Archives OfficeFor academics, summer is the time to clean their offices and send the stuff they’ve collected throughout the year over to the archives.  How do I know this?  Because for the last few weeks I’ve had to stumble over people’s “stuff” to get into my office.  As in I keep finding random boxes of material without any sort of identification sitting in front of my door when I arrive in the morning.  I don’t know who the little fairies are that keep leaving this “stuff” for me but I have a couple of things to say to them:  1.  I sincerely appreciate your efforts to contribute to the history of the University but (and this is big) 2. if you don’t ID the material I can’t give you proper credit (and if you’re embarrassed to admit the material is yours then, um, you probably shouldn’t send it to the archives  :-)).

Oddly enough, I had read this post a while back and thought, oh you poor thing, I am so glad I don’t have to deal with that.  *sigh*  I spoke too soon.  Anyway, this random dumping of material caused me to throw out a question to my friends in the Twitterverse about how they deal with unidentified material being left at their office and there seemed to be a lot of differing opinions.  First of all, let me clarify that I am talking about records transfers from an office on campus to the archives, not donations from community members or alumni. 

The prevailing answer seemed to be that I should do nothing and allow people to continue sending material to the archives because to do otherwise might discourage them from sending anything at all.  While I do understand this argument (and, believe it or not, I do consider it to be a legitimate argument as I have been accused of living by the “all or nothing code” on way too many occasions), I don’t think it’s acceptable to just leave stuff at the door of the archives either.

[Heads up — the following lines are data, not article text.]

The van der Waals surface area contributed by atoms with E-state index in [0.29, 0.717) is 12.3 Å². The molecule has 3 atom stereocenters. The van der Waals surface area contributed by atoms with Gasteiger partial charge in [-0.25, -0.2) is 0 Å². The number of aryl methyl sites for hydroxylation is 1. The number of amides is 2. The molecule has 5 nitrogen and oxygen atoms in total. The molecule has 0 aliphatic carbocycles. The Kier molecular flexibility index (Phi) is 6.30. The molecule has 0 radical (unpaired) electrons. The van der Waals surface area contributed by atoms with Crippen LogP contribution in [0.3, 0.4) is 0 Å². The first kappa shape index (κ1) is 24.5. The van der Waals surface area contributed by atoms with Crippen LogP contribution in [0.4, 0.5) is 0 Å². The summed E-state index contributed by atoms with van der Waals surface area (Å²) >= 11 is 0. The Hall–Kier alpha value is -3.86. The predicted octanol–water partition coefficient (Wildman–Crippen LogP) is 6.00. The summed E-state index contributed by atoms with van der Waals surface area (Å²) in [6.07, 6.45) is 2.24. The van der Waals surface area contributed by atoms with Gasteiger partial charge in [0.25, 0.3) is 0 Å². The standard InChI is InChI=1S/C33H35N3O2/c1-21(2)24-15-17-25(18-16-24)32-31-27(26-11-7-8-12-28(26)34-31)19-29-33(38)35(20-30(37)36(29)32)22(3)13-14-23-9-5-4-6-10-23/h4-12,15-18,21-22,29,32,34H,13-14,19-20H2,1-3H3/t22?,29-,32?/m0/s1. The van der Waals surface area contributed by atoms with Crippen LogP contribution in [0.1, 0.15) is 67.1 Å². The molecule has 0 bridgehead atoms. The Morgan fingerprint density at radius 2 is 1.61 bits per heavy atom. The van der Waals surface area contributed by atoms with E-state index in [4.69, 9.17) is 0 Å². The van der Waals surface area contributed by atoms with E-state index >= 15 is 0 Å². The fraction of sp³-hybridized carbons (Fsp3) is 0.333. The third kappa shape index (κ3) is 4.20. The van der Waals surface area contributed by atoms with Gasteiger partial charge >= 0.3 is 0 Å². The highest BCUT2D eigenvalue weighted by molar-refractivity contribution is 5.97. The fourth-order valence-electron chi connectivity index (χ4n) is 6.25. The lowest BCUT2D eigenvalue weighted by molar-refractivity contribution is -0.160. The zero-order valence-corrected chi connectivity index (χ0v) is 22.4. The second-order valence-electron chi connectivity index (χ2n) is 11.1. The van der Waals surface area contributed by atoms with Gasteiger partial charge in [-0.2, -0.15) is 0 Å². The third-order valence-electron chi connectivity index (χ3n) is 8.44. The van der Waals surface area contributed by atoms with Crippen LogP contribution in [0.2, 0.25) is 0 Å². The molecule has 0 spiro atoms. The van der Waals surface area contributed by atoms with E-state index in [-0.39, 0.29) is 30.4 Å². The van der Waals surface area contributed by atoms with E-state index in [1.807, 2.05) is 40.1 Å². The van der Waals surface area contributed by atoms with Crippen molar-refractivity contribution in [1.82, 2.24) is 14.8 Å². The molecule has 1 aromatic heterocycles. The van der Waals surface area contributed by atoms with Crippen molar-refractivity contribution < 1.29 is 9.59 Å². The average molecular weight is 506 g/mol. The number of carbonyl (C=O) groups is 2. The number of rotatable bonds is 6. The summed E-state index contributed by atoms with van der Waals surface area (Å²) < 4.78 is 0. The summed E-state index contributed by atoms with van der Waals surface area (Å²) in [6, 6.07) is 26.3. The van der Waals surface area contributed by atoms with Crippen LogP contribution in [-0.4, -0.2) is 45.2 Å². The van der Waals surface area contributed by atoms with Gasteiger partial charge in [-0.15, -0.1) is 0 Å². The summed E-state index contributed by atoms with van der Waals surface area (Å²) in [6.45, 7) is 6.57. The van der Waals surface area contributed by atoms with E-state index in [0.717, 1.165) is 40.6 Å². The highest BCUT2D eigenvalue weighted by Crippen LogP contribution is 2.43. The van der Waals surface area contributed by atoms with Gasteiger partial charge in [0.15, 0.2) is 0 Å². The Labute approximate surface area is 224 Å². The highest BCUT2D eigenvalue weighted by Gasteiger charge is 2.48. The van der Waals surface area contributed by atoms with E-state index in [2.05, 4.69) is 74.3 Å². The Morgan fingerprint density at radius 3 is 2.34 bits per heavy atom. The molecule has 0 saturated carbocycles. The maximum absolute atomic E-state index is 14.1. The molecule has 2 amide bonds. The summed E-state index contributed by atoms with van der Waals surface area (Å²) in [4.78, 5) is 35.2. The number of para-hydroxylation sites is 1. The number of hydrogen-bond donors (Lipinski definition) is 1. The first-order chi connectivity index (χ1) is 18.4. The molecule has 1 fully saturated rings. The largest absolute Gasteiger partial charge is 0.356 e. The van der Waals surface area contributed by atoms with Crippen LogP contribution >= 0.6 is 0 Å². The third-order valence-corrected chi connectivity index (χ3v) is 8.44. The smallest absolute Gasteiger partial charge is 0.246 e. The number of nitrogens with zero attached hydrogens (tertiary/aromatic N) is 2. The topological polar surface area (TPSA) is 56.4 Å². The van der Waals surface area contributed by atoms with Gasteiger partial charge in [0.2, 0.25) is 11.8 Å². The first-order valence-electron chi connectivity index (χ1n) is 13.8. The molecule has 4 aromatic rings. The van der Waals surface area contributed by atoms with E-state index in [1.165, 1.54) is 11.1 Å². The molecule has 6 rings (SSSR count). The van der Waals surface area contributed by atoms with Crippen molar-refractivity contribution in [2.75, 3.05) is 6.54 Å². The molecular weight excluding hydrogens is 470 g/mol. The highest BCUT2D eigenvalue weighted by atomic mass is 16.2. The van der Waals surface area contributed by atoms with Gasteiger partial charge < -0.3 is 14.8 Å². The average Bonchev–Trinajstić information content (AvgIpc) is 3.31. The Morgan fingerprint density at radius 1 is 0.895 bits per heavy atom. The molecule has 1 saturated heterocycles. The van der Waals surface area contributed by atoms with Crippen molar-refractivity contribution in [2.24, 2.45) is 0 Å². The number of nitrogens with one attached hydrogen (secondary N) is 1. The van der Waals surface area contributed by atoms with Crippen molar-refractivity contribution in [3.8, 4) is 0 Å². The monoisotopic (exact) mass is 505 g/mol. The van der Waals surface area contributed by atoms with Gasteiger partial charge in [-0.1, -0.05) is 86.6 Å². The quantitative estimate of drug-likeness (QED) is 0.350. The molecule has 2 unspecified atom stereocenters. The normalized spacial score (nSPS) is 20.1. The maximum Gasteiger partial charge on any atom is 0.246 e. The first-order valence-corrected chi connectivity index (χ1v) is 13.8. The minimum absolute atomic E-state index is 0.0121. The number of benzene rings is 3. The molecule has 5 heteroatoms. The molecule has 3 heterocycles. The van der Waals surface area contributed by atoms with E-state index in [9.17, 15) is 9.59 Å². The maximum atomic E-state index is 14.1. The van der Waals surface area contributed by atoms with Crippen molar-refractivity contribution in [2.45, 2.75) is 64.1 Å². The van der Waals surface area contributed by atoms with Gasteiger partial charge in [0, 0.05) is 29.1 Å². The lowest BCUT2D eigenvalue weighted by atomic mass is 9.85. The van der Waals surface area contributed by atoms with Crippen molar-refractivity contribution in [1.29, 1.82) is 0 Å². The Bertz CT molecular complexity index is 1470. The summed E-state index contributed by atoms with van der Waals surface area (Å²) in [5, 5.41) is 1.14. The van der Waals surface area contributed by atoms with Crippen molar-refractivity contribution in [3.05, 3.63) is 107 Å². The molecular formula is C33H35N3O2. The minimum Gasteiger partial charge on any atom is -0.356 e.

I think it’s perfectly acceptable to lay down some ground rules for a variety of reasons, here are a few:

  1. I am dealing with limited space so storing material until I can get around to processing it is really not an option
  2. If the person leaving the material cannot answer the 4 Ws and the H, how can I?
  3. Leaving material without at least letting me know where it came from destroys provenance

Therefore I’ve proposed that at our next manager’s meeting we discuss instituting a records transfer policy that would include a little bit of paperwork (nothing too time consuming but something that will help me to answer the 4 Ws and the H).  I’ve looked at the records transfer policies for Drexel University and the University of Texas at San Antonio and I think these would be terrific jumping off points.

I also like what Linda Benedict said:

  • If it’s in a picture frame, remove it from the frame before sending it.  I really don’t have a lot of space for frames and things like that
  • Include as much information about who is in the picture, what the event was and the date.  While I realize that sometimes not all of this is known, it would really help if there is a tiny bit of identifying information even if it’s just the office where the material originated from, sometimes that can spark a memory for others.
  • If you have absolutely no information, you can keep it.  I won’t go that far but I would say think like a researcher before you send unidentified material to the archives, is it really relevant?  Does that random picture tell a story?  Is there a connection to the University?  If not, then don’t send it.  If there is, send it and let us determine whether it’s a keeper or not.

*Just a note, italicized words are my own random musings.